processes of data mining becomes translated into the outcome. Output bias could be either
due to an accumulation of the flaws and biasesboth intentional and unintentionalfrom
earlier stages or may independently arise throughout the analytic operations as an emergent
property of the system. Such systemic bias is not necessarily a consequence of inaccurate
data, technical constraints, imprecise calculations or their combination. On the contrary, at
times, the problem with systemic bias may perfectly be overly precise predictions and perfect-
fit models accompanied by the assumptions which encapsulate the commercial logic based
on profit seeking. Statistically sound but nonetheless poorly representative and non-universal
127 A third group, semi-supervised learning is a hybrid approach where some contextual or background
knowledge introduced before the algorithms are let loose. Florin Gorunescu, Data Mining
128In case of clustering and other unsupervised data mining tasks, there exist no supervisory tagging and no
pre-set target variables to predict. Hence rather than being predictive, unsupervised machine learning is used
for descriptive tasks which aims to construct some structure of the observed phenomena out of the data.” Vijay
Kotu, 15
129 Gautam Shroff, The Intelligent Web, Search, smart algorithms, and big data, (USA:Oxford University
Press, 2014), 85
130 M. Eduardo, et al., “Avoiding Bias in Text Clustering Using Constrained K-means and May-Not-Links”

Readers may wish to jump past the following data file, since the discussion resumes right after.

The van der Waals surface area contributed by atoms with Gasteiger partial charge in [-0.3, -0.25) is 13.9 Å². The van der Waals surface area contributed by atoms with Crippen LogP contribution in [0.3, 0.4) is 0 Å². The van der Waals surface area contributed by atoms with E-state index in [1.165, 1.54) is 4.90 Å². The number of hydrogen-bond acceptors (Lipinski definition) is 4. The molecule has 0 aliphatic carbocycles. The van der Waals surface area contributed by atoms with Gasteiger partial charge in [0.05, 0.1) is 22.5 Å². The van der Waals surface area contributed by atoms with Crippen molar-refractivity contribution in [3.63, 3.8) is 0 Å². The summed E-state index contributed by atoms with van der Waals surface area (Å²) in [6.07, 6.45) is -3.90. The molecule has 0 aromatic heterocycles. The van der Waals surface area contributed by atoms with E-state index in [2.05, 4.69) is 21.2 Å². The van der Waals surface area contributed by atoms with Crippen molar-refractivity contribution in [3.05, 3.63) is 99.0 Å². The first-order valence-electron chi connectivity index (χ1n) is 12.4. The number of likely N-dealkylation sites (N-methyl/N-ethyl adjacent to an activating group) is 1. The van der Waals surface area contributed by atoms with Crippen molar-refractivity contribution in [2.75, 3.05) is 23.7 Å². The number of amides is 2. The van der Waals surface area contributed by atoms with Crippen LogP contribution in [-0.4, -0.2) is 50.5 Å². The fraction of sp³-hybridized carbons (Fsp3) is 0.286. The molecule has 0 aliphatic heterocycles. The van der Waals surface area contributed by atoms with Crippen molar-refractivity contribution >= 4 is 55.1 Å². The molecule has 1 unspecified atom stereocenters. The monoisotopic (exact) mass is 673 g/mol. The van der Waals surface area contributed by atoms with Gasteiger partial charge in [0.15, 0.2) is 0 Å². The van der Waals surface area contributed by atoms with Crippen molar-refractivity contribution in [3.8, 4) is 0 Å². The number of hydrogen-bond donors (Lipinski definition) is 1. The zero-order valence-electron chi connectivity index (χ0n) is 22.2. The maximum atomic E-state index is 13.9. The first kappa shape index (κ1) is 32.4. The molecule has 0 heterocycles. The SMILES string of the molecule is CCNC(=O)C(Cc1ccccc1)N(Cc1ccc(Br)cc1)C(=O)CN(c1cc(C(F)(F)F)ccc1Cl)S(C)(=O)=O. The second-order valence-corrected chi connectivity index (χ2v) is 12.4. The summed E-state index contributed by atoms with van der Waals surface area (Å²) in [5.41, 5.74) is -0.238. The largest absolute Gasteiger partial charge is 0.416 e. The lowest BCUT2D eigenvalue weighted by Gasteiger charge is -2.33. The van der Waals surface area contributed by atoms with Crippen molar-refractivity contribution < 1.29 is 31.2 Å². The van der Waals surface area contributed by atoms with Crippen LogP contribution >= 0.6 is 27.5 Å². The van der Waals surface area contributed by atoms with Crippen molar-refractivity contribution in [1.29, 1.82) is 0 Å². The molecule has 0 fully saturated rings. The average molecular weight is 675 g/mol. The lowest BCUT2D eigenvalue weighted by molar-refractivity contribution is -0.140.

131 Motahhare Eslami, et al., “Friend Grouping Algorithms for Online Social Networks: preference, bias, and
implications”
28
generalisations at the data analytics stage may severely bias the process.132
Although it may seem as the final stage, in fact, interpretation starts with the design of the Big
Data project and completes with the decision based on extracted information. Accordingly,
bias can never be solely explained with reference to a single source or process but usually
emerges as an amalgamation of various causes. Since Big Data analysis involves composite,
highly recursive and complex algorithmic processes, understanding of bias as translated into
the system requires a systemic approach to the data-driven decisions.
In sum, it is neither the human agency nor machine but a systemic symbiosis of both which
make up the decision calculus of big data systems. Computer code embodying algorithms
does not make decisions but simply automates the logic crafted by humansor by human-
designed agents.133 Hence it is not exactly the “algorithm” which is biased and obscure but
rather, the complexity arising out of the interaction of many algorithmic processes. The